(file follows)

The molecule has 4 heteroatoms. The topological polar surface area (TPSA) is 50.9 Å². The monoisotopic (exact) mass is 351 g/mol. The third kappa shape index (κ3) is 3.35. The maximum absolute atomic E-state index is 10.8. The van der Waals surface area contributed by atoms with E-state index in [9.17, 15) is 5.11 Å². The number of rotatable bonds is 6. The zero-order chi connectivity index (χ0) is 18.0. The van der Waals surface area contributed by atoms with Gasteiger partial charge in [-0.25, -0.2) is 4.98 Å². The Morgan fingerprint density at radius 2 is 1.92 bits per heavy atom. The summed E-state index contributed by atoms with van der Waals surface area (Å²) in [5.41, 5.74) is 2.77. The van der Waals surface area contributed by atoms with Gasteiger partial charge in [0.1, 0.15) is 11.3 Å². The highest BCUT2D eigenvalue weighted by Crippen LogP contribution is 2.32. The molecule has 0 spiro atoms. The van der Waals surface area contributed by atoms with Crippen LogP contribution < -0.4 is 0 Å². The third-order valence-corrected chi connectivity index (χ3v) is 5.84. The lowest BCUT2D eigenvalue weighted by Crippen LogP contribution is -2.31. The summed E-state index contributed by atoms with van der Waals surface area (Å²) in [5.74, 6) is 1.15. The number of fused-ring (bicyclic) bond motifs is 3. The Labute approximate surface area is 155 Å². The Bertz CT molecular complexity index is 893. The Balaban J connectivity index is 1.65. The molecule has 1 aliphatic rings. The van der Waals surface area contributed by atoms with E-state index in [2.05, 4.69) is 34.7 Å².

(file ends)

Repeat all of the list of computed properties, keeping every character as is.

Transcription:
The molecule has 4 heteroatoms. The topological polar surface area (TPSA) is 50.9 Å². The monoisotopic (exact) mass is 351 g/mol. The third kappa shape index (κ3) is 3.35. The maximum absolute atomic E-state index is 10.8. The van der Waals surface area contributed by atoms with E-state index in [9.17, 15) is 5.11 Å². The number of rotatable bonds is 6. The zero-order chi connectivity index (χ0) is 18.0. The van der Waals surface area contributed by atoms with Gasteiger partial charge in [-0.25, -0.2) is 4.98 Å². The Morgan fingerprint density at radius 2 is 1.92 bits per heavy atom. The summed E-state index contributed by atoms with van der Waals surface area (Å²) in [5.41, 5.74) is 2.77. The van der Waals surface area contributed by atoms with Gasteiger partial charge in [0.1, 0.15) is 11.3 Å². The highest BCUT2D eigenvalue weighted by Crippen LogP contribution is 2.32. The molecule has 0 spiro atoms. The van der Waals surface area contributed by atoms with Crippen LogP contribution < -0.4 is 0 Å². The third-order valence-corrected chi connectivity index (χ3v) is 5.84. The lowest BCUT2D eigenvalue weighted by Crippen LogP contribution is -2.31. The summed E-state index contributed by atoms with van der Waals surface area (Å²) in [5.74, 6) is 1.15. The number of fused-ring (bicyclic) bond motifs is 3. The Labute approximate surface area is 155 Å². The Bertz CT molecular complexity index is 893. The Balaban J connectivity index is 1.65. The molecule has 1 aliphatic rings. The van der Waals surface area contributed by atoms with E-state index in [2.05, 4.69) is 34.7 Å².